Regional cities need to step up and take on tens of thousands of more residents to stop capital cities becoming unliveable megacities, according to the Regional Australia Institute.
The Institute has told the Federal Government an additional 500,000 people, on top of previous forecasts, should be “living prosperously” in regional Australia by 2032, as it is the only way to ensure a more productive and liveable Australia.
It commissioned economic modelling which shows an increased regional population will drive national output to $2.3 trillion.
Institute chief executive Liz Ritchie says as a nation we will be happier, more sustainable and more productive if we alter the path we are on.
But she says there needs to be a level playing field in terms of the services provided to regions including the provision of housing, education, health, transport and childcare.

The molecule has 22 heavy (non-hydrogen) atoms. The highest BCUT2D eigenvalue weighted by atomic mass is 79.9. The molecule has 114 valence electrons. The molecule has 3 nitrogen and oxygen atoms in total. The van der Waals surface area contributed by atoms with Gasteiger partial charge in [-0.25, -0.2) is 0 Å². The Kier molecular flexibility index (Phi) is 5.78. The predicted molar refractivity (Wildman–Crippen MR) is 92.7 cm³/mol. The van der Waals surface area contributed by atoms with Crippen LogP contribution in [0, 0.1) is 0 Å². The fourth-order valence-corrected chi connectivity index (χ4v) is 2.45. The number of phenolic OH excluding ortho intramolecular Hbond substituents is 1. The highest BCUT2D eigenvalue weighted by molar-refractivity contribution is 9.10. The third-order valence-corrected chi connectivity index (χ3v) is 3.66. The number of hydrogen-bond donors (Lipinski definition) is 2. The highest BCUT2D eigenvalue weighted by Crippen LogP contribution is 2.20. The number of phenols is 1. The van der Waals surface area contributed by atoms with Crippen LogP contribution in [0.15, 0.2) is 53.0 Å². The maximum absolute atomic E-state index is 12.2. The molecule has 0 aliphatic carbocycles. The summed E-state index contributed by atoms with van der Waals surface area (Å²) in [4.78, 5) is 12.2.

“Regionalisation is about delivering on the potential of regional Australia and rebalancing our nation,” Ritchie says.
She warns that with almost two-thirds of Australia’s population now living in the major capital cities, the biggest cities, Sydney and Melbourne, are on a trajectory to more than double to more than 10 million residents each by the middle of this century.